Hyperinflation – Still More Than a Monetary Phenomenon

One of the bigger myths in the world of economics and finance remains the cause of hyperinflation.  As I’ve highlighted many times over the years, hyperinflation is more than just a monetary phenomenon (and misunderstanding this led to many incorrect hyperinflation predictions in the USA in recent years).  In fact, the monetary explosion is almost always the result of some other rare or extreme exogenous factor.  My original conclusions on this found that hyperinflations tended to occur around the follow events:

  • Collapse in production.
  • Rampant government corruption.
  • Loss of a war.
  • Regime change or regime collapse.
  • Ceding of monetary sovereignty generally via a pegged currency or foreign denominated debt.

These events usually lead to a collapse in the tax system or expansion in deficits that appear like the cause of the hyperinflation when the reality is that the debt increase is always the result of some rare or extreme exogenous event.  And let’s be clear – when we say “rare” we mean really rare.  As in wars that destroy countries, regime changes that shift entire countries, corruption that destroys an economy, ceding of monetary sovereignty in the use of a currency peg or foreign debts, or a collapse in production.

Anyhow, it was kind of nice to see a paper by the Cato Institute noting that hyperinflations tend to “arise under extreme conditions” as opposed to the usual “money printing” conclusion:

“Hyperinflation is an economic malady that arises under extreme conditions: war,
political mismanagement, and the transition from a command to market-based economy –
to name a few. In each of these circumstances, there are barriers to the recording and
publication of reliable inflation statistics. As we discovered over the course of our
investigation, overcoming these barriers was an arduous and painstaking process. In light
of this, it is little wonder that no one has been able to fully and accurately document
every case of hyperinflation.”

It’s nice to see that some people are beginning to connect the dots and make earnest attempts to understand why hyperinflation didn’t happen in the USA.  Of course, if you don’t understand the basic operational realities of the monetary system then you likely can’t even begin to piece together the dynamics behind the recent lack of hyperinflation in the USA so if you’re bored on a Friday you might want to peruse this document first.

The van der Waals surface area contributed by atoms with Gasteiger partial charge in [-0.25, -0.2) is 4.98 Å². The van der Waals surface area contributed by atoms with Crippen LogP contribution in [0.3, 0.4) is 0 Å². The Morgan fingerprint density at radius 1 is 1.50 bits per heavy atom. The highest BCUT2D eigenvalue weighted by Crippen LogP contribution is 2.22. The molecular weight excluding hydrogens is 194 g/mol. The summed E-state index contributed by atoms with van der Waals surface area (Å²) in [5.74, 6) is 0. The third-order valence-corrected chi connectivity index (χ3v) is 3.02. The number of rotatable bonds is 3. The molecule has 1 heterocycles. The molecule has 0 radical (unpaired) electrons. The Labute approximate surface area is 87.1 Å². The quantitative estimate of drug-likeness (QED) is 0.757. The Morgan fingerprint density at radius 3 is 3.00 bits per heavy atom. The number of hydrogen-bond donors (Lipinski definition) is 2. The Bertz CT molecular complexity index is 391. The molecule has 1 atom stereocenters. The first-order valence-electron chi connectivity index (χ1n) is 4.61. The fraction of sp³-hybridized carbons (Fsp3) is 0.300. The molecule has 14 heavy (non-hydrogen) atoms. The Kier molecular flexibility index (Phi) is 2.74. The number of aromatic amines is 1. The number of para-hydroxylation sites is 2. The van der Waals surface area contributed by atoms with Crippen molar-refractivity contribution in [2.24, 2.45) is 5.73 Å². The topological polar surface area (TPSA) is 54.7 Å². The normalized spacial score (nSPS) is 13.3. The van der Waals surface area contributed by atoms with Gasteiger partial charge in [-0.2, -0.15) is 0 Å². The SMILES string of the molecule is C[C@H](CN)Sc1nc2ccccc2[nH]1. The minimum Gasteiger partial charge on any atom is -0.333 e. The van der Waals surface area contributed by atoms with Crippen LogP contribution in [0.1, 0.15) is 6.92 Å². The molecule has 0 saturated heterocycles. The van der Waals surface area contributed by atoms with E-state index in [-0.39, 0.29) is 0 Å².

Got a comment or question about this post? Feel free to use the Ask Cullen section, leave a comment in the forum or send me a message on Twitter.

Cullen Roche

Mr. Roche is the Founder of Orcam Financial Group, LLC. Orcam is a financial services firm offering research, private advisory, institutional consulting and educational services.

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  • yo

    It would be nice if all the misinformed malcontents who predicted deflation from the financial deleveraging were now exposed for the charlatans that they are.

    Not holding my breath.

  • Robert K

    Hello Cullen:
    I am going to argue against the thesis you present, because I would be interested to hear
    your reaction to the scenario I am about to propose. Before doing so, I would suggest
    that the fact that many past hyperinflations have coincided with the set of 5 events you
    list does not mean that a hyperinflation must be exclusively caused by them.
    Correlation does not prove causation, but I agree that, when you find it, you should try to figure out if there are possible causal mechanisms at work.

    I contend that a hyperinflation of the US dollar has already occurred, but due to an
    unique set of circumstances never before present in world history, it has not shown
    up as the skyrocketing prices for most consumer goods which we generally associate with the onset of the disease. The lesser of these mechanisms I will mention first,
    followed by the more important one.

    The distribution of wealth within society is such that the vast amount of excess dollars
    within the system come to reside under the control of a very small sector of the
    population, among which are large corporations. These dollars find their way into
    a vast array of paper assets, representing both debt and equity claims, but which are
    not counted in traditional inflation calculations. They are in fact the “heat sink” or
    “pressure release valve” which keeps the excess dollars out of the “tangible assets”
    arena where supposed “real inflation” is measured. So long as losses are not allowed
    to materialize in these assets, this game can continue a long time.

    The unique event in world history to which I referred is that, never, prior to 1945 has
    the entire world been dominated by a single national currency, as is still the case today
    with the US dollar. Consider the following little thought experiment:

    Imagine a currency which is the “legal tender” within a nation consisting of only 4%
    of the world’s population, but which for a particular set of reasons related to the
    outcome of a pair of great, devastating wars (I and II) has acquired the status of a
    global reserve currency, or second currency, for the entire world population. These